Chief joins Acorn, 1st Stop in offering E85 on Westside

       A short ceremony Aug. 24 inaugurated the Chief Petroleum Company's new E85 station outside its headquarters at 301 S. 10th St.
       The opening made the location the third on the Westside and fourth in Colorado Springs to carry E85. The other Westside pumps are at 1st Stop-Farm Crest, which opened in June at 21st and Colorado; and at the family-owned Acorn store at Eighth and Cimarron, which has had an E85 pump for five years, according to co- owner/manager Harlan Ochs.
       Dignitaries on hand at the Chief ceremony included Stacey Simms of Governor Bill Ritter's Biofuels Coalition, Colorado Springs Vice Mayor Larry Small, City Council member Jerry Heimlicher and US Department of Energy representative Ernie Oakes.
       “Your city is well on its way with alternative fuels,” Simms said in a brief speech. “It makes me proud to look around and see local people taking action.”
       The coalition provides cash incentives of up to $15,000, as well as tax incentives, to businesses getting started with alternative fuels, Simms and Oakes explained.
       Owned by Vic Ziemer, Chief Petroleum is a major supplier of gasoline and diesel fuel products in Colorado Springs. He said the business has been in his family since 1965, and the 2-acre site itself, adjacent to a residential neighborhood just north of Highway 24, has been an oil plant since the '20s and '30s.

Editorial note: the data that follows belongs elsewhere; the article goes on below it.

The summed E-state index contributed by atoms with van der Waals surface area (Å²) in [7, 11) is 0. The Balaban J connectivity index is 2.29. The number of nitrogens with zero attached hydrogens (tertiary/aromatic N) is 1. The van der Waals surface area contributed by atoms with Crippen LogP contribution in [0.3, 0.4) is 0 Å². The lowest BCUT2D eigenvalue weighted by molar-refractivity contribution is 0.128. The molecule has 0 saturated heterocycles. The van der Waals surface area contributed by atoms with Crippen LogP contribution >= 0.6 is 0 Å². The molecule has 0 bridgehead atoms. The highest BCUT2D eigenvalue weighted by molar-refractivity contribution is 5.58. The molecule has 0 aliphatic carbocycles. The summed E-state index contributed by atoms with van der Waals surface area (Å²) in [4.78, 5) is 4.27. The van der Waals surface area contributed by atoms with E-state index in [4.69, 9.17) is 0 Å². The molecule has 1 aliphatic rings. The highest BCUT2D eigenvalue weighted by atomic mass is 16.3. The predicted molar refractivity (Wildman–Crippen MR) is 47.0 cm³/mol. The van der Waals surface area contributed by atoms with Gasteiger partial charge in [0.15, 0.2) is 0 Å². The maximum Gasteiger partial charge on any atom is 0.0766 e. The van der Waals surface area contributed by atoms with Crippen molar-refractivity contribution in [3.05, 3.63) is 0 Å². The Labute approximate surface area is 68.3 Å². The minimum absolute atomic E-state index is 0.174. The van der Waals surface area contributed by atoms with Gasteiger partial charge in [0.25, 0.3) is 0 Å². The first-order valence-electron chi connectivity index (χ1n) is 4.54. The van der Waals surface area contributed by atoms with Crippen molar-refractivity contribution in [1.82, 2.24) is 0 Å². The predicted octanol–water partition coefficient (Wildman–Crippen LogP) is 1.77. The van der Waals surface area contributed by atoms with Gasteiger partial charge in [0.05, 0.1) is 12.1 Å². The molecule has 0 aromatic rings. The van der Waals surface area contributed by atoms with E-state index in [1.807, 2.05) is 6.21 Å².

E85 is a mixture of 85 percent ethanol and 15 percent unleaded gas. Called “renewable energy” because corn is used to make the ethanol, the blend costs noticeably less than typical gas types ($2.29 a gallon at Chief Aug. 24) and is specifically geared for Flex Fuel Vehicles (FFVs).
       About 300,000 FFVs are now in Colorado, and the number is growing, according to a Biofuels Coalition press release. There are currently 30 different vehicle model types that can use E85, Simms added.
       “The significant number of FFVs will provide considerable demand for this new E85 pump and we are happy to offer it,” said Eric Liebold of Chief.
       Renee Shellhorse, marketing manager for Pester Marketing (owner of 1st Stop stores), also cited the increase in FFVs, as well as a desire by her company to be “environmentally friendly.” She said there are a total of six 1st Stop stores in Colorado with E85 pumps.
       Ochs is pleased to see more stores coming on line with E85 because the increased public awareness could help sales. “We've been patiently waiting for growth to come in the E-85 business,” he said. “We were the only one in Colorado Springs until the last 60 to 90 days.”
       Another major area fuel supplier, Acorn is headquartered in the downtown area. It has five Colorado stores with E85 pumps, Ochs said.
       Although technically only FFV vehicles with yellow gas caps are “supposed” to use E85, unofficial reports are that occasional use of it by other cars, including older ones, is not harmful.
       In interviews before and after the ceremony, Simms and Oakes rejected criticisms that E85 is not truly cost-effective because its true costs of production offset the “renewable energy” goals. Oakes said critics have overstated these costs, and clarified that the type of corn used in making ethanol is “feed corn, not sweet corn.” Simms argued that overall, E85 “supports US farmers and is American-made. I prefer to give my money to businesses in our country than to ones overseas when we don't know their intentions.”
       Oakes concluded that “corn is not the answer, but a bridge” to future American technology which will hopefully bring forward even more efficient renewable fuels.
       Also present at the ceremony was Nick Kittle, financial manager of the Colorado Springs vehicle fleet, who noted that city (including Utilities) vehicles have now used more than 1 million gallons in alternative fuels (mainly the type called biodiesel).
       The Chief pump is unattended and open 24/7. Its use requires a fuel card, available from Chief.

Westside Pioneer article